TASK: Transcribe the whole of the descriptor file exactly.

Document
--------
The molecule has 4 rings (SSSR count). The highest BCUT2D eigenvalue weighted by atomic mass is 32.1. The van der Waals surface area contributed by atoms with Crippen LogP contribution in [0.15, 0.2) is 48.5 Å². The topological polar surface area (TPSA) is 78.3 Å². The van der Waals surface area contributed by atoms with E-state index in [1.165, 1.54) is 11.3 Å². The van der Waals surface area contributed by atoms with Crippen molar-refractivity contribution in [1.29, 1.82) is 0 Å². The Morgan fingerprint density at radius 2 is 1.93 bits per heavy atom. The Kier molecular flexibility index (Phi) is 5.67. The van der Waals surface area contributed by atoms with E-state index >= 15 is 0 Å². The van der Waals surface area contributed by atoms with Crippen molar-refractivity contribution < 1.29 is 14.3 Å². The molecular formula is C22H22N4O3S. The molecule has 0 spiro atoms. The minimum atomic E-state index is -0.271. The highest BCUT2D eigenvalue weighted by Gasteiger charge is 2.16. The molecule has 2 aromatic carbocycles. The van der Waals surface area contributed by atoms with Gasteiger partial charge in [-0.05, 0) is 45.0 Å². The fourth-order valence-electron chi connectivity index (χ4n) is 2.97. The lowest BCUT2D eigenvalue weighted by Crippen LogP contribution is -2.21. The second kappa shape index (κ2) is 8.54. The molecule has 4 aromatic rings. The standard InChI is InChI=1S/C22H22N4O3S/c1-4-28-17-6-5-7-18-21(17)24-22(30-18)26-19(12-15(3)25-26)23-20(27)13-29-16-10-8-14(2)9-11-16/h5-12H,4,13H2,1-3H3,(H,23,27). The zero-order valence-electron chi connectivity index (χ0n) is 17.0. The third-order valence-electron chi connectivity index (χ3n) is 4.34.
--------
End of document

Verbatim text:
The molecule has 4 rings (SSSR count). The highest BCUT2D eigenvalue weighted by atomic mass is 32.1. The van der Waals surface area contributed by atoms with Crippen LogP contribution in [0.15, 0.2) is 48.5 Å². The topological polar surface area (TPSA) is 78.3 Å². The van der Waals surface area contributed by atoms with E-state index in [1.165, 1.54) is 11.3 Å². The van der Waals surface area contributed by atoms with Crippen molar-refractivity contribution in [1.29, 1.82) is 0 Å². The Morgan fingerprint density at radius 2 is 1.93 bits per heavy atom. The Kier molecular flexibility index (Phi) is 5.67. The van der Waals surface area contributed by atoms with E-state index >= 15 is 0 Å². The van der Waals surface area contributed by atoms with Crippen molar-refractivity contribution < 1.29 is 14.3 Å². The molecular formula is C22H22N4O3S. The molecule has 0 spiro atoms. The minimum atomic E-state index is -0.271. The highest BCUT2D eigenvalue weighted by Gasteiger charge is 2.16. The molecule has 2 aromatic carbocycles. The van der Waals surface area contributed by atoms with Gasteiger partial charge in [-0.05, 0) is 45.0 Å². The fourth-order valence-electron chi connectivity index (χ4n) is 2.97. The lowest BCUT2D eigenvalue weighted by Crippen LogP contribution is -2.21. The second kappa shape index (κ2) is 8.54. The molecule has 4 aromatic rings. The standard InChI is InChI=1S/C22H22N4O3S/c1-4-28-17-6-5-7-18-21(17)24-22(30-18)26-19(12-15(3)25-26)23-20(27)13-29-16-10-8-14(2)9-11-16/h5-12H,4,13H2,1-3H3,(H,23,27). The zero-order valence-electron chi connectivity index (χ0n) is 17.0. The third-order valence-electron chi connectivity index (χ3n) is 4.34.